This is an alternate history story that hinges on President William Taft dying in office in 1912 rather than in 1930. Because of this, Theodore Roosevelt, who served as President from 1901-1909, decided to run again and take back the Presidency.
This put him back in charge during the days of WWI and he had some very definite ideas on how to conduct warfare. One of his programs was a black ops unit called Black Chamber, a group of spies who were highly trained as operatives and assassins who could be sent anywhere. The focus of the story is on a female operative named Luz O’Malley Arostegui.
Luz and Ciara are now lovers and happily creating a family in California when they are called by their country once more to save the world. While the spector of the horrendous horror-gas still looms, the U.S. intelligence service now believes the Germans have yet another technological marvel to unleash on the world. Luz and Ciara travel to Berlin crossing the war-torn continent having little adventures along the way by way of running into other spies; which gives Luz a lot of opportunity to drill Ciara in more tradecraft. Once in Berlin, their job is to infiltrate a particular factory which they do in style. But time is not on their side as Horst and German intelligence have discovered that Luz is on the continent and it’s only a matter of time before Horst figures out their target. Neither realizes just how close the race is until everything comes together. Luz won’t let anything deter her from her purpose and Horst, who has developed a truly deep hatred of her, isn’t likely to let anything deter him from his purpose: to kill her.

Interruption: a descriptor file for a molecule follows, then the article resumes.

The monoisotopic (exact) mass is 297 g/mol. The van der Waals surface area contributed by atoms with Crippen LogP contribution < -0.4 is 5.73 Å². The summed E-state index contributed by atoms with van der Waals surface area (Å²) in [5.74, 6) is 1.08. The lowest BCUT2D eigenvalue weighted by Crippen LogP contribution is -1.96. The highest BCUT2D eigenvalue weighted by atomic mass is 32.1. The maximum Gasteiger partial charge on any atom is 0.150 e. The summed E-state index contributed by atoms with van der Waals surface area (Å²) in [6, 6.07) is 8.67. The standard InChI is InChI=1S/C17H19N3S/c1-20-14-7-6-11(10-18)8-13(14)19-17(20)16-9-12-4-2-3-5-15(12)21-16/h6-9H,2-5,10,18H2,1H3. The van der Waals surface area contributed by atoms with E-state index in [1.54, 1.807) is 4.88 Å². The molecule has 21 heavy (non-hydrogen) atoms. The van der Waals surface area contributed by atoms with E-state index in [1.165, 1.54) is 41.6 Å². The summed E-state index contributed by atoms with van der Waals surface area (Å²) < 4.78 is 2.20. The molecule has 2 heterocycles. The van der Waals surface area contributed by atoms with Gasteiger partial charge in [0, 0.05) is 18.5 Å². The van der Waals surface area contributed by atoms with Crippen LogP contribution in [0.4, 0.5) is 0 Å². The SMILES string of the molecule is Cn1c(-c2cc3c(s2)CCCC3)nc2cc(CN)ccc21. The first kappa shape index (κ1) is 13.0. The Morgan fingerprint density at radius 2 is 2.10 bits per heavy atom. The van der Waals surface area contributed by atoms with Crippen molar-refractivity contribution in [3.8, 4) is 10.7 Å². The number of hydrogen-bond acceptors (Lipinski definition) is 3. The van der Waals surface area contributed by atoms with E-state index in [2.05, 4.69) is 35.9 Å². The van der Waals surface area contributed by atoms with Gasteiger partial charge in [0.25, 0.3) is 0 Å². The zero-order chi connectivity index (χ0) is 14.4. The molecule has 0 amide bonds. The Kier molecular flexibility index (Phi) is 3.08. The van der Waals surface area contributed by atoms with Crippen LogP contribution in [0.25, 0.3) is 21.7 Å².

This one was a lot more enjoyable than the first story. This might be due to my deeper familiarity with the characters but I do think the author handled them better this time out. There was a lot less exposition and the personal conversations felt less forced. His focus seems to be mostly on world-building; we get a real up-close-and-personal view of a devastated Europe. He’s also quite interested in presenting a gay relationship that is loving, stable and solid in a time when gay people would have been in terror of discovery every minute of their lives. It’s also a bit of stretch to believe that so many around them would be so accepting of their blatant gay relationship. It is quite charming if a little hard to believe.
As an espionage spy story, it is acceptable. Not exactly on the same scale as the spy novels of the 1960s; it works better as an alternate history story, of course. I wouldn’t turn down another story with Luz, depending on the plot. It isn’t my perfect cuppa, but I enjoyed it. ~~ Catherine Book
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